However, if your book is a kids science non-fiction graphic novel, and you’re not going to be in San Diego in July, probably publishing your graphic novel the week of SDCC isn’t the right choice for you.

So how do you tell when the ideal date for your book to be published is?

Here are some guidelines.

Are you doing events?  It’d be good for your book to be published in time for you to have copies at your events.  (Please note that this may not always be possible — if your publisher is calling to say, ‘hey, we’re planning to publish your book in October,’ coming back to say, ‘but I have something planned eight months before in February!’ is probably not going to be a doable date-change situation.)

Are you publishing a book for kids that you’d like to go speak about at schools?  Most of the stuff that happens for a book will happen the month the book is published, so it would be ideal for your book to be published during the school year and not when people are taking final exams.  There are very few school visits in July and August!

Are you creating a seasonally-related book?  For example, is it about scary monsters (Halloween) or weddings (spring)?  Then it would be good for your book to be published just before that season happens.  Why before?  Because people want to get ready for the upcoming season, so they want to talk about Halloween or weddings or school starting in the month or so before it happens, not just on the day of.

Are you planning a lot of book-related travel in very northerly parts of the US and Canada?  Perhaps publishing your book in the winter is not the best way to go for weather reasons.

Not a lot of books get published at the very end of the year or at the beginning of the year.  So it can be good to steer clear of that publishing period.  However, we do find that because not a lot of books get published at that point, there may be more opportunities that the books which are being published can take over!  So the scarcity of other books for people to fuss about can help your book.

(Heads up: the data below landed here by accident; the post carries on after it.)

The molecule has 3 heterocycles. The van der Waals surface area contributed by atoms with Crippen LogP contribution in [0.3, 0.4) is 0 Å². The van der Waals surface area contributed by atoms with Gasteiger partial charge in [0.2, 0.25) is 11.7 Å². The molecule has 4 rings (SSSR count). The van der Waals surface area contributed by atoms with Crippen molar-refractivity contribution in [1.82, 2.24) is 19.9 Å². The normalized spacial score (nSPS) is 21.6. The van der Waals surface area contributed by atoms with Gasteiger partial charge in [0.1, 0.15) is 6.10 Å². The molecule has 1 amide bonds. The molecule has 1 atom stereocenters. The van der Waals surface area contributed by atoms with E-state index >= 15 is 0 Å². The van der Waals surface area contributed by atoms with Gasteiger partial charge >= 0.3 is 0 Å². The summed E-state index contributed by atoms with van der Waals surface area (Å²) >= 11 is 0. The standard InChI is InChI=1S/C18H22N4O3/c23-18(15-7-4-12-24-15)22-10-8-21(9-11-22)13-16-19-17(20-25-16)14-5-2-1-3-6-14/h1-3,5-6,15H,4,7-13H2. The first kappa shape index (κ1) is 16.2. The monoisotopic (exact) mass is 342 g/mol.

If the publication date for your book is something that you’re concerned about, it’s best to check in with your publisher to find what they’re thinking.  They may have other things that they’re taking into account on their end that an author wouldn’t necessarily know about.  (For example, we try not to publish too many of our books on the same date.)

Publishing books takes a lot of work whatever date they get published on!  But we do believe that you can create a promotional campaign that can succeed on any date.  What the campaign is may change depending on what date your book is published, but you can publish a book well in January or in June or any time in between!

February 16, 2015
Posted by: Gina Gagliano
Categories: Behind the Scenes


(some books)

Say you want to get your graphic novel published by First Second.

What’s the most important thing that you can put in your submission letter?

The most important thing you can do when you’re submitting a book — the thing that will get your graphic novel looked at fastest — is to NOT send a form letter.

Just think!

If you were an editor, which of these two letters would you be more likely to actually read when you have 300 e-mails in your inbox from authors and agents and freelancers and staff that you already work with that all desperately need your attention?